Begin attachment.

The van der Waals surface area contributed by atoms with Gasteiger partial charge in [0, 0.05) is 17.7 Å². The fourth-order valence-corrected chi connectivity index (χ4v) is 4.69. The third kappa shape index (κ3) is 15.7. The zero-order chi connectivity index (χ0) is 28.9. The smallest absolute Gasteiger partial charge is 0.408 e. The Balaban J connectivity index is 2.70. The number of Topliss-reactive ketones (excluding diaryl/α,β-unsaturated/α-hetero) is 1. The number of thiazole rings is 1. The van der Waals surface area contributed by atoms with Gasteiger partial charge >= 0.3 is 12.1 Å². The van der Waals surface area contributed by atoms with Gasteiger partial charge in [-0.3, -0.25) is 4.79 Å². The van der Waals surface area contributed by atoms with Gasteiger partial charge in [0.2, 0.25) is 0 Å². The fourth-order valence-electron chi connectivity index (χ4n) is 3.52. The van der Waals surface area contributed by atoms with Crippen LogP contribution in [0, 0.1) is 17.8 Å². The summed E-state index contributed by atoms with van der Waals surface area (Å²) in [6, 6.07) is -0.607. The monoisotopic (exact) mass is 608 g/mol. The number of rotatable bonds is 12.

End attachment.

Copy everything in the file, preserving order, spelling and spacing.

The van der Waals surface area contributed by atoms with Gasteiger partial charge in [0, 0.05) is 17.7 Å². The fourth-order valence-corrected chi connectivity index (χ4v) is 4.69. The third kappa shape index (κ3) is 15.7. The zero-order chi connectivity index (χ0) is 28.9. The smallest absolute Gasteiger partial charge is 0.408 e. The Balaban J connectivity index is 2.70. The number of Topliss-reactive ketones (excluding diaryl/α,β-unsaturated/α-hetero) is 1. The number of thiazole rings is 1. The van der Waals surface area contributed by atoms with Gasteiger partial charge >= 0.3 is 12.1 Å². The van der Waals surface area contributed by atoms with Gasteiger partial charge in [-0.3, -0.25) is 4.79 Å². The van der Waals surface area contributed by atoms with Gasteiger partial charge in [0.2, 0.25) is 0 Å². The fourth-order valence-electron chi connectivity index (χ4n) is 3.52. The van der Waals surface area contributed by atoms with Crippen LogP contribution in [0, 0.1) is 17.8 Å². The summed E-state index contributed by atoms with van der Waals surface area (Å²) in [6, 6.07) is -0.607. The monoisotopic (exact) mass is 608 g/mol. The number of rotatable bonds is 12.